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The village falling into the sea

Gero Schliess, Kivalina, Alaska / seApril 28, 2016

In the coastal village of Kivalina in Alaska, erosion and declining fisheries due to climate change are threatening the livelihoods of the people who live there. That's why they want to establish a new village elsewhere.

Village of Kivalina in Alaska (Photo: DW/Gero Schließ)
Image: DW/G. Schließ

Stanley Hawley squats on one of the boulders that have been piled up along Kivalina beach ín an effort to keep the ocean from encroaching inland.

"With this protective wall, we've bought ourselves some time," says the tribal administrator, pointing at the construction that stretches several hundred meters along the coast.

It is peaceful today in this village in Alaska - the northernmost state of the United States, and waves run over the sandy beach and lap against the rocks.

The sea comes ever closer

But people in nearby houses sleep less soundly than they used to, especially when storms roar ashore. Some houses have already been abandoned, as Hawley - whose family belongs to one of the biggest clans in Kivalina - explains. Everyone knows this breakwater offers only temporary protection.

Seawall in Kivalina (Photo: DW/Gero Schließ)
The seawall to protect against erosion has bought the villagers timeImage: DW/G. Schließ

Climate researcher Scott Rupp from the University of Alaska says many coastal regions in the state are experiencing a "very substantial loss of land" as a result of erosion. Kivalina is a case in point.

Accelerating erosion

The village lies on a thin headland, almost completely surrounded by water. First recorded in the mid 1800's, it has long thrived as a community and a stopping point for those travelling to the Arctic coast. But its geographical face is now shifting, and Rupp blames climate change.

As the world becomes warmer, melting off-shore ice at a faster pace, the village has virtually no protection from ocean storms.

"Villages like Kivalina are in a terrible situation," Rupp said. "They have to do something, because they are officially sliding into the ocean."

People and houses in danger

Austin Swan, the mayor of Kivalina, has brought a map with him to the beach. He points to a brown-colored zone that marks a long strip of sand and shore.

"We probably lost about 100 feet [30 meters] - and over the far southeast of the village of that section of the community, we lost up to 250 feet [76 meters] of our land," Swan said. And that's just way too much in two years," he told DW.

Kivalina has always depended on sea ice as a natural means of protection from erosion. But the ice no longer starts to form in October - like it used to do. Instead, it doesn't come until January or February. "That's not good for us," Swan said, resignedly.

Kivalina The Mayor Austin Swan (Photo: DW/Gero Schließ)
Kivalina Mayor Austin Swan remains optimisticImage: DW/G. Schließ

Last whale hunted 20 years ago

Kivalina is home to more than 400 people. They belong to the Inupiat indigenous group, and have been on the island for more than a century. Many live in cramped conditions, with up to 20 family members in each each house - most of which have no running water.

For generations, the villagers supported themselves by fishing, and hunting seals or gigantic whales, but as the weather has changed, so has the volume of their catch.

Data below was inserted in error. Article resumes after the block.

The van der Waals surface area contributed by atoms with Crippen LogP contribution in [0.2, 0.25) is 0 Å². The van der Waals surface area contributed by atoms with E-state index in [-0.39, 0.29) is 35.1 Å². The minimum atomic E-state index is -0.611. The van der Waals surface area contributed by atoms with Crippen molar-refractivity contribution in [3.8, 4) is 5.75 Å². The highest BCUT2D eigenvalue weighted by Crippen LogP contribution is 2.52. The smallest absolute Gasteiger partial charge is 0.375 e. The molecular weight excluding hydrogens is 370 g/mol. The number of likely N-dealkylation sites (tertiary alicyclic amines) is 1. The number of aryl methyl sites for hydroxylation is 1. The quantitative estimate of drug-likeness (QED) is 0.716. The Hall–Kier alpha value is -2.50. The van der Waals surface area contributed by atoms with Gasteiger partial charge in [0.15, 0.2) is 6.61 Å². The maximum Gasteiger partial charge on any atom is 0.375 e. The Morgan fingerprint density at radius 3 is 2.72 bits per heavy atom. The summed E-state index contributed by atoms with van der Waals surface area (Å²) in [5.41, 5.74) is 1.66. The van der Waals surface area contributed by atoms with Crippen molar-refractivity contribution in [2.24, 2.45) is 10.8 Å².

Out on a morning fishing trip, Reppi Swan said Kivalinans haven't hunted a large whale in local waters for more than 20 years, and that the melting ice also means seals don't come anymore. This winter they only hunted a few.

"This was just not enough," Swan said in reference to his extended family of 50 people.

Plans to move

Residents of Kivalina have endured storm surges and devastating snowstorms in the past, but recent weather patterns make the loss of their livelihoods seem almost inevitable. So too, a need to relocate.

Plans for the village to move have been under discussion for decades. They started in response to a lack of space for the growing population, but the impacts of climate change have fueled the debate.

Reppi's sister Colleen Swan, who is a driving force behind the relocation plans, says possible new sites have been pinpointed and that they are ready to take the next step.

"We have all the information we need to move," she said. What they don't have, however, is the money. And with relocation costs estimated at more than $100 million, the project is at a stand-still.

No public funds for climate victims?

That's a lot of money for 400 people, some say - especially for a US state whose falling oil revenues have left deep holes in the budget. Even Alaska Governor Bill Walker made no promises during a recent visit to Kivalina.

Colleen Swan has given up hope of getting government support and has been trying to recruit private investors. There are no concrete results as yet.

A woman and small baby smile in Kivalina, Alaska (Photo: DW/Gero Schließ)
For most villagers, there's no future does in Kivalina - so they're planning a way outImage: DW/G. Schließ

Another alternative is to establish a provisional settlement on the site they have earmarked for their new village.

"If we set up a camp and make sure that there are at least 25 students, the state has to come in with a school," Colleen Swan told DW. "And the other agencies, they also have to provide services. And they will come forward with whatever it is we need. I'm prepared to do that," she says.

'We will find a way'

Not everyone in Kivalina back that approach. The mayor is among those who are torn. He believes that his people will prevail in the end - no matter whether they move, or stay in Kivalina after all.

"If things look good for us with climate change, then life goes on. If things are not looking good for us with climate change, then we need to find some way to adapt to it."